What is the Difference Between VR, AR, MR & XR?

What is the difference between VR, AR, MR & XR?

I’m sure some of you have heard of the acronyms VR, AR, MR and XR at some point but what do these terms mean and how do they all relate to each other in a technological context? In this guide, I hope to answer any questions you may have and to further develop your understanding when it comes to computer-generated simulated environments.

 

Virtual Reality

 

Virtual Reality (VR) or computer-simulated reality is the most recognisable out of all the acronyms in this article. It refers to computer technologies that use virtual reality headsets to create realistic sounds, images and other sensations that help to replicate a real environment or an imaginary world. A great VR environment would try to use all of the five senses (taste, sight, smell, touch, sound) but generally, this is very difficult to achieve. VR is very well-established so we’ll expect to see lots of innovations and inventions from this technology in the future.

 

 

Augmented Reality

Augmented Reality (AR) is very similar to VR and may even be considered a form of it. AR is a live, direct or indirect view of a physical, real-world environment where the elements are augmented by generated sensory input such as sound, video or graphics. AR utilizes your existing reality and adds more freedom to your normal life which is why it is becoming more popular on mobile or tablet devices as most of these devices have a built-in camera. Examples of apps that use AR are Pokemon Go and Snapchat’s AR Bitmojis.

 

Mixed Reality

Mixed Reality (MR) or hybrid reality is the combination of reality and virtual worlds to produce new environments and visualisations where physical and digital objects co-exist and interact in real time. This means that placing new imagery will be able to interact with the physical world we know. This technology has even been introduced as part of Microsoft’s Windows 10 operating system.

 

 

Extended Reality

Extended Reality (XR) is an umbrella acronym for all real-and-virtual combined environments and human-machine interactions generated by computer technology and is probably the least known of all the terms in this article. XR includes VR, AR & MR under one term so will help reduce any confusion the public may have.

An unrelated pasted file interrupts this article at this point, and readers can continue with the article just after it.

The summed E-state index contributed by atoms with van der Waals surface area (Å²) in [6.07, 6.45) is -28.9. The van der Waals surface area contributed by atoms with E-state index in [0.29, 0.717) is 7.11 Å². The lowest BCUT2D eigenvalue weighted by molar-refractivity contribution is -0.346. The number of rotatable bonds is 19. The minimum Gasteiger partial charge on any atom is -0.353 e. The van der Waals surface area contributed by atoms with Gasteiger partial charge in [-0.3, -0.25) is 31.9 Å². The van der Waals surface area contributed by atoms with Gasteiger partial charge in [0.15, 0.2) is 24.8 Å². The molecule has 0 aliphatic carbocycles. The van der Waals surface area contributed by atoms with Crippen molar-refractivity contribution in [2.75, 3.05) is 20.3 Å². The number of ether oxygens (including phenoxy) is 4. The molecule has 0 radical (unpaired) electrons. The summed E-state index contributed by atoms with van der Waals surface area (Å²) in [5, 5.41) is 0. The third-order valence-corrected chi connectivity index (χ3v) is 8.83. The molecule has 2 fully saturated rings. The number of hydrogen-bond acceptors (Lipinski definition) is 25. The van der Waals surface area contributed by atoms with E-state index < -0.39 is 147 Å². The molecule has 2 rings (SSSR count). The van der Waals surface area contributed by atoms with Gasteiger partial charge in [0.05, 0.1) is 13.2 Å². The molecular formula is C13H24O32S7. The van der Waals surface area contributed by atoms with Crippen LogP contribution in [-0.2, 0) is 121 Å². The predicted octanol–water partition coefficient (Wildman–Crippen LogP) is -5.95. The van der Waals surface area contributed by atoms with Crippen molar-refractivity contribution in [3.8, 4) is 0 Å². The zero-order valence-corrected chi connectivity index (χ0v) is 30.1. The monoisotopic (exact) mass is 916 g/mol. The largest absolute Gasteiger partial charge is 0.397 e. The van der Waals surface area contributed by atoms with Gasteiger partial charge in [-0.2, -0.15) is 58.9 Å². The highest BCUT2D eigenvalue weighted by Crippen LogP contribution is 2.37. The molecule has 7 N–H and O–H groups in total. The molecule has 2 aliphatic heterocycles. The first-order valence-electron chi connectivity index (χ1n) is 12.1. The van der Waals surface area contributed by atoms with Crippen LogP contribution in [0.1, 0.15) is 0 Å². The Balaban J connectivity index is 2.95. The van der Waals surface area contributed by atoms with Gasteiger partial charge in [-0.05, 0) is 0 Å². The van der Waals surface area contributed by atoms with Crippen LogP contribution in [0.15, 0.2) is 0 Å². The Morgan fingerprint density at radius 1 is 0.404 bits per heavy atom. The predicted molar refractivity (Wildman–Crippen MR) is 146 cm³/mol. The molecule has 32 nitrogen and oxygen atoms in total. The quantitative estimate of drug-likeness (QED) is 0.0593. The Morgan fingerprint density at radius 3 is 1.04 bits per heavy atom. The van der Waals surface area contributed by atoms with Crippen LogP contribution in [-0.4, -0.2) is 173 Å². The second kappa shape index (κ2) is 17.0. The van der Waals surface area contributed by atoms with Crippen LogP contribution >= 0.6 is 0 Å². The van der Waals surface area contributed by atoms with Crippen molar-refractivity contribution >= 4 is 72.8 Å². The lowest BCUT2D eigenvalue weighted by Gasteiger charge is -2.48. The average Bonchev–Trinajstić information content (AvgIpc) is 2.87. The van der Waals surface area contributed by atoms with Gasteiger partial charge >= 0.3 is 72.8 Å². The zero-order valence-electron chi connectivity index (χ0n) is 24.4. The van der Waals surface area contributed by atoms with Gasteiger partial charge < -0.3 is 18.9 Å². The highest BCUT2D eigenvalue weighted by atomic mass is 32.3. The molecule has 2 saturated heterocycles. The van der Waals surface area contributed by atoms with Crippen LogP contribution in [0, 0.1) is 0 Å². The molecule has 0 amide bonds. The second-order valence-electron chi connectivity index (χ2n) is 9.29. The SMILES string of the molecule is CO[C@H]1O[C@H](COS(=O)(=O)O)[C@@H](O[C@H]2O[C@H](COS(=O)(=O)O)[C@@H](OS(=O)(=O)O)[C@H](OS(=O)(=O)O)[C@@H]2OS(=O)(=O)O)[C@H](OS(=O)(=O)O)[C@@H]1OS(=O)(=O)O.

Impact on the Future

All of these technologies will definitely have an impact when it comes to gaming, watching films or even medical tasks such as surgery. VR will definitely impact the future as it allows a user to experience simulated environments very realistically. For example a surgeon can use VR to practice an operation, which is much safer than practicing it on an actual person.

 

AR will also impact the future because since it can be used to utilise your existing reality, it can be implemented into real world objects, such as embedding a sat-nav onto a windshield, meaning that drivers won’t have to take their eyes off the road when they’re driving, which could reduce the amount of accidents or fatalities on the road.

 

In my opinion, MR will have the biggest impact on the future mainly because it will change our perceptions on the world. Meaning that we’ll be able to find new ideas that improve efficiency and accuracy on every day tasks since MR allows computer-generated objects to interact with the physical world.

 

Each technology will impact our physical world and solve common real world problems through their own use of computer-generated technology. And as time goes on, these technologies will continue to get more advanced and we’ll definitely see some new technologies in the future that are even more advanced than the ones I mentioned in this article.

 

The quality of technology has increased greatly throughout the past 60 years and since the WWW was only invented nearly 30 years ago in 1989 and we reached the Moon through technology in 1969, which was nearly 50 years ago. In my opinion, we’ll discover more and even better technologies from the ones we have now that will give us new experiences and greatly improve our daily lives through automated tasks done by robots or to allow us to watch a film through VR, so we can experience a film in even greater detail.     

 

Conclusion

Overall, all of these technologies are very similar to one another, they just approach computer-generated simulated environments from a different angle. VR puts people into a completely virtual environment, AR creates an overlay for virtual content but can’t interact with the environment, MR allows virtual objects to interact with a physical environment and XR is simply an umbrella acronym for the other 3 acronyms discussed.

 

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